In the United States all exit doors of public buildings open outward for fire safety reasons that came into effect after the 1908 Iroquois Theatre fire in Chicago, in which 602 people died. When the panicked crowd reached the doors, the crush of people prevented those in the front from opening the doors. It is still the worst single-building fire in U.S. history. I am surprised that after all this time here in Europe there are no such fire safety rules, at least not here in Holland as far as I know. In fact, most exits in public buildings here open inward. Does it take a tragedy as the one in Chicago to change this?
You never know when to press or pull when you’re opening a door of a shop or other public building here in the Netherlands. I would say that most open inward, but that’s probably because of many shops being on narrow sidewalks, and outward-opening doors would knock bypassers in the face. There isn’t as much space here as there is in the United States. On the other hand, I was just at a large department store here in Leiden, and there was a lot of space in front of the entrance for the doors to swing outward, but still they only opened inward. I think that’s so dangerous!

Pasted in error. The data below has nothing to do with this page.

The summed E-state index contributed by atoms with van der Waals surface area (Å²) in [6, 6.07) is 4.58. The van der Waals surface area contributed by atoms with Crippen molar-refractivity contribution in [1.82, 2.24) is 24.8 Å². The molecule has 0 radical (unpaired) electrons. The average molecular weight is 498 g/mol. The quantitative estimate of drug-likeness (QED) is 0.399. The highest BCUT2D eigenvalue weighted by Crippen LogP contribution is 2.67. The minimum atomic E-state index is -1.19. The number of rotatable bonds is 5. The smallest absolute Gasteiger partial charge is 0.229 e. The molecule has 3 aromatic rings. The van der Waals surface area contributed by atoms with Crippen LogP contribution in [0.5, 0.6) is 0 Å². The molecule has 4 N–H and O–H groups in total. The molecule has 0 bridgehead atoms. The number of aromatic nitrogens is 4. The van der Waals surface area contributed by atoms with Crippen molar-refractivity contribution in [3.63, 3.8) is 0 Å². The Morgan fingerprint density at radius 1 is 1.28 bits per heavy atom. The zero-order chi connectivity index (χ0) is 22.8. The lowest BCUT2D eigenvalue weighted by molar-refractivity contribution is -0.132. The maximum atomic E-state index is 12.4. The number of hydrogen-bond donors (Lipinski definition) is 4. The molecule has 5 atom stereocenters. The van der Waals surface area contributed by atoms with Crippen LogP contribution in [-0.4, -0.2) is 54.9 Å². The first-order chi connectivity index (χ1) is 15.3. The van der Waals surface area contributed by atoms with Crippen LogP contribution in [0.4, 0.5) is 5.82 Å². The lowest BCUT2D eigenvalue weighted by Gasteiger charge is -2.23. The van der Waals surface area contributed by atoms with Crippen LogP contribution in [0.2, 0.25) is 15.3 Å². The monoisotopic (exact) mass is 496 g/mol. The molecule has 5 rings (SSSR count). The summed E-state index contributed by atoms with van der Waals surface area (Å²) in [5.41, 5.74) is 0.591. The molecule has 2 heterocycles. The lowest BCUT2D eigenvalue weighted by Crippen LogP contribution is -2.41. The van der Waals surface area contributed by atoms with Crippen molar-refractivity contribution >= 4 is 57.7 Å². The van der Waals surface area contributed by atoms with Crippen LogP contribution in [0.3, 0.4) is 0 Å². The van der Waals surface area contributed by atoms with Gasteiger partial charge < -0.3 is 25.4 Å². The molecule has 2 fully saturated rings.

In the United States it’s common knowledge that doors of public places that hold many people at once must open outward for fire safety reasons. Why is it that almost 100 years after the Iroquois fire there isn’t such a law here in the Netherlands?